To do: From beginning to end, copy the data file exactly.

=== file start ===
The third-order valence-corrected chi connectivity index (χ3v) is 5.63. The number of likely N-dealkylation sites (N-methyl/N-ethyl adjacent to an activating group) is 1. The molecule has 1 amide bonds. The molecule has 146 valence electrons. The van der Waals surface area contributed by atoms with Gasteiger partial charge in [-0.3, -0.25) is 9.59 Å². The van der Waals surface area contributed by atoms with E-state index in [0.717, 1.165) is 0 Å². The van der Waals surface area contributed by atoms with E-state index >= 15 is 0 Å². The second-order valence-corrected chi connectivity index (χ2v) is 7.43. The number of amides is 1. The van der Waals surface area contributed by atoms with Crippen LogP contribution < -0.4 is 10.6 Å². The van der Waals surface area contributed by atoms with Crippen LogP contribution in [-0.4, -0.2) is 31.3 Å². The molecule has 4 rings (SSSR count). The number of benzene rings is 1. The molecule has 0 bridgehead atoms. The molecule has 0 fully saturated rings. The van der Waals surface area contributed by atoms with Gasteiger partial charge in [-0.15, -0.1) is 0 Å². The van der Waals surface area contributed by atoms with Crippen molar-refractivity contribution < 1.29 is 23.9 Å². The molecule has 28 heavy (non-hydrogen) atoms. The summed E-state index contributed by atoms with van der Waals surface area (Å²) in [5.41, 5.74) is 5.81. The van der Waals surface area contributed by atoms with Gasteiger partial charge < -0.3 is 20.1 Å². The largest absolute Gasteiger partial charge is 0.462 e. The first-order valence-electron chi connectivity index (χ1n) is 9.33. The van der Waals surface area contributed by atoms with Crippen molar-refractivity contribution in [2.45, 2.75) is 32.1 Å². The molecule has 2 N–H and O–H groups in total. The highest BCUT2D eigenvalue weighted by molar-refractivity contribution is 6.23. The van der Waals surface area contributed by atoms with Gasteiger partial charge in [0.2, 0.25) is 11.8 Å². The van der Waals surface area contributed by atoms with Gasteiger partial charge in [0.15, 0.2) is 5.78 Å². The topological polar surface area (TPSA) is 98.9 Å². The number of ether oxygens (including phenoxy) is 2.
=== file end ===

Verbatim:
The third-order valence-corrected chi connectivity index (χ3v) is 5.63. The number of likely N-dealkylation sites (N-methyl/N-ethyl adjacent to an activating group) is 1. The molecule has 1 amide bonds. The molecule has 146 valence electrons. The van der Waals surface area contributed by atoms with Gasteiger partial charge in [-0.3, -0.25) is 9.59 Å². The van der Waals surface area contributed by atoms with E-state index in [0.717, 1.165) is 0 Å². The van der Waals surface area contributed by atoms with E-state index >= 15 is 0 Å². The second-order valence-corrected chi connectivity index (χ2v) is 7.43. The number of amides is 1. The van der Waals surface area contributed by atoms with Crippen LogP contribution < -0.4 is 10.6 Å². The van der Waals surface area contributed by atoms with Crippen LogP contribution in [-0.4, -0.2) is 31.3 Å². The molecule has 4 rings (SSSR count). The number of benzene rings is 1. The molecule has 0 bridgehead atoms. The molecule has 0 fully saturated rings. The van der Waals surface area contributed by atoms with Gasteiger partial charge in [-0.15, -0.1) is 0 Å². The van der Waals surface area contributed by atoms with Crippen molar-refractivity contribution < 1.29 is 23.9 Å². The molecule has 28 heavy (non-hydrogen) atoms. The summed E-state index contributed by atoms with van der Waals surface area (Å²) in [5.41, 5.74) is 5.81. The van der Waals surface area contributed by atoms with Gasteiger partial charge < -0.3 is 20.1 Å². The largest absolute Gasteiger partial charge is 0.462 e. The first-order valence-electron chi connectivity index (χ1n) is 9.33. The van der Waals surface area contributed by atoms with Crippen molar-refractivity contribution in [2.45, 2.75) is 32.1 Å². The molecule has 2 N–H and O–H groups in total. The highest BCUT2D eigenvalue weighted by molar-refractivity contribution is 6.23. The van der Waals surface area contributed by atoms with Gasteiger partial charge in [0.2, 0.25) is 11.8 Å². The van der Waals surface area contributed by atoms with Gasteiger partial charge in [0.15, 0.2) is 5.78 Å². The topological polar surface area (TPSA) is 98.9 Å². The number of ether oxygens (including phenoxy) is 2.